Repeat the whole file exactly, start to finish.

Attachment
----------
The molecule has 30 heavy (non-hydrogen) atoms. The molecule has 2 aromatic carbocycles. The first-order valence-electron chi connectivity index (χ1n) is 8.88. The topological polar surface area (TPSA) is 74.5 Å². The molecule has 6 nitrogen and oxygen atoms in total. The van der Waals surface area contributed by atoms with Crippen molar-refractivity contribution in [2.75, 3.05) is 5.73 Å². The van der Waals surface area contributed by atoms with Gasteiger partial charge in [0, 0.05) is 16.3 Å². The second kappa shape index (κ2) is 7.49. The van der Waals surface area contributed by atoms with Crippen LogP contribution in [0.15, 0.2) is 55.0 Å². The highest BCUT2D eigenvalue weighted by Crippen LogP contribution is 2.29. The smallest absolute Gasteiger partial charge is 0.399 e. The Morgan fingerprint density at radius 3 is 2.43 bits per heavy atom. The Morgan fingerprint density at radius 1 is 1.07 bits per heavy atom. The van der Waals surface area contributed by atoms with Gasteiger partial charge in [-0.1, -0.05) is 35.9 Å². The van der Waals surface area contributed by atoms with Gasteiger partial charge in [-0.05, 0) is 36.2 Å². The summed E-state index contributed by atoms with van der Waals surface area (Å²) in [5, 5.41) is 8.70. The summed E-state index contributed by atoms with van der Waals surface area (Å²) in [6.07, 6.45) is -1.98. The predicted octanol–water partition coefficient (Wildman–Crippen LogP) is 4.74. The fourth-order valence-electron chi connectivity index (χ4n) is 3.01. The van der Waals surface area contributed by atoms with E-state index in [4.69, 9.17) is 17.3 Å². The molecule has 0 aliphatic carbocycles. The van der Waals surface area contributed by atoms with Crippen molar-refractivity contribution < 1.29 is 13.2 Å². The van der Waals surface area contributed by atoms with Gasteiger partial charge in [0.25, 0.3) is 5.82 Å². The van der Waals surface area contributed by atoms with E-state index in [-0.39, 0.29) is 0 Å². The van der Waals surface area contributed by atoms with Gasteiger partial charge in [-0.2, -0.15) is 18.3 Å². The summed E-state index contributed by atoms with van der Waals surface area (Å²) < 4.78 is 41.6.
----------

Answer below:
The molecule has 30 heavy (non-hydrogen) atoms. The molecule has 2 aromatic carbocycles. The first-order valence-electron chi connectivity index (χ1n) is 8.88. The topological polar surface area (TPSA) is 74.5 Å². The molecule has 6 nitrogen and oxygen atoms in total. The van der Waals surface area contributed by atoms with Crippen molar-refractivity contribution in [2.75, 3.05) is 5.73 Å². The van der Waals surface area contributed by atoms with Gasteiger partial charge in [0, 0.05) is 16.3 Å². The second kappa shape index (κ2) is 7.49. The van der Waals surface area contributed by atoms with Crippen LogP contribution in [0.15, 0.2) is 55.0 Å². The highest BCUT2D eigenvalue weighted by Crippen LogP contribution is 2.29. The smallest absolute Gasteiger partial charge is 0.399 e. The Morgan fingerprint density at radius 3 is 2.43 bits per heavy atom. The Morgan fingerprint density at radius 1 is 1.07 bits per heavy atom. The van der Waals surface area contributed by atoms with Gasteiger partial charge in [-0.1, -0.05) is 35.9 Å². The van der Waals surface area contributed by atoms with Gasteiger partial charge in [-0.05, 0) is 36.2 Å². The summed E-state index contributed by atoms with van der Waals surface area (Å²) in [5, 5.41) is 8.70. The summed E-state index contributed by atoms with van der Waals surface area (Å²) in [6.07, 6.45) is -1.98. The predicted octanol–water partition coefficient (Wildman–Crippen LogP) is 4.74. The fourth-order valence-electron chi connectivity index (χ4n) is 3.01. The van der Waals surface area contributed by atoms with E-state index in [4.69, 9.17) is 17.3 Å². The molecule has 0 aliphatic carbocycles. The van der Waals surface area contributed by atoms with Crippen molar-refractivity contribution < 1.29 is 13.2 Å². The van der Waals surface area contributed by atoms with Gasteiger partial charge in [0.25, 0.3) is 5.82 Å². The van der Waals surface area contributed by atoms with E-state index in [-0.39, 0.29) is 0 Å². The van der Waals surface area contributed by atoms with Gasteiger partial charge in [-0.2, -0.15) is 18.3 Å². The summed E-state index contributed by atoms with van der Waals surface area (Å²) < 4.78 is 41.6.